Rush Limbaugh doesn't want to "divulge" too much about his advanced lung cancer diagnosis, but he did provide a candid update on Tuesday's "The Rush Limbaugh Show."
"I vowed not to be a cancer patient on the radio. I vowed to shield as much of that from the daily program as I can," the longtime conservative commentator and radio host said before getting real with listeners on his third wave of treatment. "I have to tell you, it's kicking my ass."
He shared that the past seven days of treatments have left him "virtually worthless" and "virtually useless." He hasn't left the house or done much of anything, as doctors warned him would happen.
"It's the price that you pay if you make the decision to go ahead and do treatment to try to prolong your life," he said, adding that he is doing "extremely well, all things considered."
Limbaugh revealed on his show in early February that he was battling advanced lung cancer, having been diagnosed on Jan. 20. He has kept updates to a minimum but has talked about a time when he may have to step away from the show, so he wants to keep listeners informed.
Last week, he mentioned his team is ready to start rolling a "best of" show or have a guest host fill in. But he hopes he won't have to do that anytime soon.
"Every day I wake up and the first thing I do is thank God that I did. Just waking up is a blessing," he said.
Limbaugh continued to share details on his treatment plan.
"There has been one particular kind of treatment that works in 97% of patients and did not work in me. And it's because of a 1% mutation I have that led to my lung cancer in the first place," he said.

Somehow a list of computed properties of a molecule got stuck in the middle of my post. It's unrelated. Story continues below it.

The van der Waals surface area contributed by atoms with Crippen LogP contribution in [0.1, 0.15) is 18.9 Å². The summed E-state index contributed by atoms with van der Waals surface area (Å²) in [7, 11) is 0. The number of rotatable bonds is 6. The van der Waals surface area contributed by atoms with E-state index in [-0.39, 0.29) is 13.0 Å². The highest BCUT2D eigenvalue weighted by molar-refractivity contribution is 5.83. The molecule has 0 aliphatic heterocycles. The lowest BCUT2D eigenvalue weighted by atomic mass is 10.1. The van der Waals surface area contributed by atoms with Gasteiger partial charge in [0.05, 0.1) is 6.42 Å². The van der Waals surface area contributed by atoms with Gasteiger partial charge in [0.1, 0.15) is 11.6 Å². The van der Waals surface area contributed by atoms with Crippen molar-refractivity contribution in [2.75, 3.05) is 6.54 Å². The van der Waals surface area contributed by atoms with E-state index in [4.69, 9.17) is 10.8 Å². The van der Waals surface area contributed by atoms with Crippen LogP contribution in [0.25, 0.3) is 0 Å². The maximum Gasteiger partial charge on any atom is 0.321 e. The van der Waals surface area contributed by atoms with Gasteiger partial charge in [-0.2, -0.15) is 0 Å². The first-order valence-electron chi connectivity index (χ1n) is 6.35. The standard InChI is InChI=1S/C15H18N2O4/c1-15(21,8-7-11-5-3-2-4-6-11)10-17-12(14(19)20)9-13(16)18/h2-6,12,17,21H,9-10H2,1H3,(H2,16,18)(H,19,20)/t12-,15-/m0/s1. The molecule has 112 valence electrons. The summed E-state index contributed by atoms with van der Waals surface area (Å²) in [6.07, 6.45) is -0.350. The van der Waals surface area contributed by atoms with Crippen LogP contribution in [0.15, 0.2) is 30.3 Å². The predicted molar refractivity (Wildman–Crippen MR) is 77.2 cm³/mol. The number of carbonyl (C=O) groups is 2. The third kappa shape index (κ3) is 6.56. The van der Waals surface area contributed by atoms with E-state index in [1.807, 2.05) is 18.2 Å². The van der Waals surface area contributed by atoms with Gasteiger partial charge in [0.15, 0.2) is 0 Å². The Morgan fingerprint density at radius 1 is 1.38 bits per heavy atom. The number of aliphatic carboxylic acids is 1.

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He said he participated in a clinical trial that "did a number on the tumor," but the other side effects of the drugs were too severe to continue. So now he is on week two of this third cycle of treatment.
He reiterated that he doesn't want to divulge much: "I'm still here and that's all that's important." In the meantime, he plans to get in as many shows as possible while he is still able to do so.
Limbaugh, 69, is the leading conservative talk radio host, a star of the airwaves for more than three decades having gotten his start in the 1970s. According to Talkers, which tracks audience numbers for talk radio, Limbaugh is the most-listened to radio host in the country, with 15.5 million listeners tuning in weekly as of December 2019.
He is an ally and friend of President Donald Trump, who awarded Limbaugh the highest civilian honor, the Presidential Medal of Freedom, one day after revealing his diagnosis at this year's State of the Union address.
Limbaugh was visibly stunned and overcome with emotion.
"Rush Limbaugh, thank you for your decades of tireless devotion to our country," Trump said during his speech.
Contributing: Cydney Henderson, Anika Reed, Maria Puente
This article originally appeared on USA TODAY: Rush Limbaugh provides update on lung cancer treatment